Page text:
Turkish civil servants sacked for being potential threat to national security

9 Jul 18

More than 18,000 Turkish civil servants have been sacked for allegedly posing a security risk to the state.

About 9,000 police, more than 6,000 army officers, 200 academics and 650 teachers were among the public sector workers dismissed on Sunday, according to the latest decree by the Turkish government, published under its state of emergency.

This comes just days before the country was to be lifted out of the state of emergency, which has been in place in the country since five days after military coup attempt on 20 July 2016.

The government suspects that the civil servants are individuals linked to a group that “acts against national security” and is believed to have links to US-based Turkish preacher Fethullah Gulen, who the Turkish government blames for the failed 2016 coup.

Gulen denies all allegations.

Three newspapers, one TV channel and 12 non-governmental organisations were also shut down as part of the crackdown.

Recep Tayyip Erdogan is preparing to be sworn in with new powers today Monday after he was re-elected with 53% of the vote last month.

He has promised to lift the state of emergency, which has been renewed seven times since 2016 and expires on 19 July.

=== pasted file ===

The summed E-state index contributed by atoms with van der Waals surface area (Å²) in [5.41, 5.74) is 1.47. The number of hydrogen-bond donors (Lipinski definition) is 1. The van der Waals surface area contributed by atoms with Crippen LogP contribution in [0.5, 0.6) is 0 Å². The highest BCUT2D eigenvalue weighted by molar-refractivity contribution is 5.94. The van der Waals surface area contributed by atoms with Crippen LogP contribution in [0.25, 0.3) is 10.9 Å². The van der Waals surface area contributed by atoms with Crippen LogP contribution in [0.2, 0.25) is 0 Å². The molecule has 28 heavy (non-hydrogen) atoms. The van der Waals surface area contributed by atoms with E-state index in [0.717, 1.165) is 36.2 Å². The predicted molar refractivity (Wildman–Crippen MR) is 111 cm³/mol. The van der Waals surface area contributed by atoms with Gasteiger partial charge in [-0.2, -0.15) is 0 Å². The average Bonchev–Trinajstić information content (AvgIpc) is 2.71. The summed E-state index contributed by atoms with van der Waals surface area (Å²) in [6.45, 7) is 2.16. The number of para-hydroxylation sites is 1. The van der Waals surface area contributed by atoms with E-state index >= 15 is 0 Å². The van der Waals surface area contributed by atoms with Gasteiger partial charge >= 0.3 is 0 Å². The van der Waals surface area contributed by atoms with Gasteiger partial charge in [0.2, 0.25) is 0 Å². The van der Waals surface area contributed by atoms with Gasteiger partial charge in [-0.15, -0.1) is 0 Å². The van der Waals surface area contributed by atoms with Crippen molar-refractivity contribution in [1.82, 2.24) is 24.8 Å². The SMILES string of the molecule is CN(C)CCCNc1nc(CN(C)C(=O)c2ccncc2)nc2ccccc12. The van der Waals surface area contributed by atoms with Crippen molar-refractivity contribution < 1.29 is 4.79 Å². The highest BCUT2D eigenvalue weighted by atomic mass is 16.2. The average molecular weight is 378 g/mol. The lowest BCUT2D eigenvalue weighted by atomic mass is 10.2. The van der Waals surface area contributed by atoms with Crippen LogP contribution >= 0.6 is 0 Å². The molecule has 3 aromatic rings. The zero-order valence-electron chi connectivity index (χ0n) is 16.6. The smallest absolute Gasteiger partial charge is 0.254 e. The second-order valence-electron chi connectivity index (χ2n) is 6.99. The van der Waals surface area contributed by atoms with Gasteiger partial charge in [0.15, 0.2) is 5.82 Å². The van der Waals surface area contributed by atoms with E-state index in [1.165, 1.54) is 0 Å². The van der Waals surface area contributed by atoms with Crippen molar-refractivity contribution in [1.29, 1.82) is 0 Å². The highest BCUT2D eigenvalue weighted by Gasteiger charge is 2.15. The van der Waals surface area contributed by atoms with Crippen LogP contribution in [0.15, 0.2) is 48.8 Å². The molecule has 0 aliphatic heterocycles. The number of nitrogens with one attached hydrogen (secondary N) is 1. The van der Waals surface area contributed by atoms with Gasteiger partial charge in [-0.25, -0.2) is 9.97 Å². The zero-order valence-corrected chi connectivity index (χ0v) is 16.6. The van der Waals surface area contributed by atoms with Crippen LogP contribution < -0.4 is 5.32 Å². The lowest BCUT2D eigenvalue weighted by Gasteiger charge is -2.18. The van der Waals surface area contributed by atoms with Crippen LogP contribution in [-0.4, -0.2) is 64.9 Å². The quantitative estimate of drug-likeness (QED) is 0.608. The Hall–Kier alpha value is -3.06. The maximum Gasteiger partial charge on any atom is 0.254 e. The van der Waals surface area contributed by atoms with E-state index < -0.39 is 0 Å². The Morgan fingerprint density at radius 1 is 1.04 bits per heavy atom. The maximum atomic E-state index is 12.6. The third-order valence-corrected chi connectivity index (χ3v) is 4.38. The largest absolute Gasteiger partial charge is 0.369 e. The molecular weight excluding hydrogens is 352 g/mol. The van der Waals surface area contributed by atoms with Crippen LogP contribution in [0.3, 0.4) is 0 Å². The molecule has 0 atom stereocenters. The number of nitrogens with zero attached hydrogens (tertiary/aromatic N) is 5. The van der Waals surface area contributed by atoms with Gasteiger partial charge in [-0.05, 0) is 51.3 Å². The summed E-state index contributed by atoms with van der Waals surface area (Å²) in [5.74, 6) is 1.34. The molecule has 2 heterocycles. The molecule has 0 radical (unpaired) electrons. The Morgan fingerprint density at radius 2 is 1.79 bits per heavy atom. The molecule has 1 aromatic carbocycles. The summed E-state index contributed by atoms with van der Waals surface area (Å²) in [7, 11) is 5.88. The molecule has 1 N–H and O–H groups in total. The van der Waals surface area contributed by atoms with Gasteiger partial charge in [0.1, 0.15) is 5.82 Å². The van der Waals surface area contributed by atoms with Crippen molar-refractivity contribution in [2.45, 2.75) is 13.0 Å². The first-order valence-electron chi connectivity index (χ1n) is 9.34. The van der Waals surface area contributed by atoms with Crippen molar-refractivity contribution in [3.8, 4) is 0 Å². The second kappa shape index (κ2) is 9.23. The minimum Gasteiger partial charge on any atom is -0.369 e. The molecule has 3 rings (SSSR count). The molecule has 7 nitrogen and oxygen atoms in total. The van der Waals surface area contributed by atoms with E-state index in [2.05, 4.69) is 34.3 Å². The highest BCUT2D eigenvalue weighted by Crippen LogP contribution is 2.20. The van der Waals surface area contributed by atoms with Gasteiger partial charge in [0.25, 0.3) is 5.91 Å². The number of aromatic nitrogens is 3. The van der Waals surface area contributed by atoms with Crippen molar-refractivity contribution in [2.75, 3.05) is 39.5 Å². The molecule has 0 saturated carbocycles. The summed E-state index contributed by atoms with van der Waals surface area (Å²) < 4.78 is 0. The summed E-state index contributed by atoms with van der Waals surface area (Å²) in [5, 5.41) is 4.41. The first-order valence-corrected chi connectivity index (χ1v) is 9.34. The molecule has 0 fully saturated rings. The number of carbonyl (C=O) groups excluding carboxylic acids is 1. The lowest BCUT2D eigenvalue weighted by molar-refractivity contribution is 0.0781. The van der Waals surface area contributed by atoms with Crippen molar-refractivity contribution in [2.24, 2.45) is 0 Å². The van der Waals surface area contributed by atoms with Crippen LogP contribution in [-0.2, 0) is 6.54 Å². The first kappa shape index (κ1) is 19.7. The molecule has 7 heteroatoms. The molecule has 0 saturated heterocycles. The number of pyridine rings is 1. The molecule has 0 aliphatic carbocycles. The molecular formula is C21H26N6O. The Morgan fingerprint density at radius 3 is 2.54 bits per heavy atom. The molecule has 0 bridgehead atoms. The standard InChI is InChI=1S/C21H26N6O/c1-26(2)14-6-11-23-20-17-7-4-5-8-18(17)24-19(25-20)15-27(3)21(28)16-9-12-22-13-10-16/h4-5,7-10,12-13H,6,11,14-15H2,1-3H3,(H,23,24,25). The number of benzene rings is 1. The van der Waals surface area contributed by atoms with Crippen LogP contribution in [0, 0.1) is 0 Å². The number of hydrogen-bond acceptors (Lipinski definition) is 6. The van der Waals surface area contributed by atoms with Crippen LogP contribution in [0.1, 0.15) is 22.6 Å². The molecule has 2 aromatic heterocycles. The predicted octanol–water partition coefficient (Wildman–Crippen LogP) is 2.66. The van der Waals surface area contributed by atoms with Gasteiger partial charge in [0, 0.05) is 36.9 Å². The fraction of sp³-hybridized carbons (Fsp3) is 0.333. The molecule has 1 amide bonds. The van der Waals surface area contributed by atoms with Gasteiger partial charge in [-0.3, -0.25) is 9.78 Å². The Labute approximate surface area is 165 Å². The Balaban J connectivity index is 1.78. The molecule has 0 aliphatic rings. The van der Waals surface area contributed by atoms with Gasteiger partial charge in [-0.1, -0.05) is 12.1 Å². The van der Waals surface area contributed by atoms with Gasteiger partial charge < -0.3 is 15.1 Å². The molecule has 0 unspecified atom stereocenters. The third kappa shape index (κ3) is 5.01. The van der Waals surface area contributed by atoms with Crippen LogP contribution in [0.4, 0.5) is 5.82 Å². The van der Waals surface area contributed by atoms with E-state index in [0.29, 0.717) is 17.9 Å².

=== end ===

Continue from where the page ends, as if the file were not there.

The state of emergency has seen mass arrests and sackings in Turkey. This latest round brings the total number of dismissals from Turkey’s civil service since July 2016 to 130,000.

It has also been used to justify the torture of detainees in the country, according to the UN human rights office.

Around 50,000 civil servants have been formally charged and kept in jail during their trials.

Although 148 people who have been fired were to be brought back in under the decree.

The government’s crackdown has been criticised by human rights groups.

Gauri van Gulik, Europe director at Amnesty International, said in April that the international community should put pressure on Turkey against such measures.

"Under the cloak of the state of emergency, Turkish authorities have deliberately and methodically set about dismantling civil society, locking up human rights defenders, shutting down organisations and creating a suffocating climate of fear," she said.

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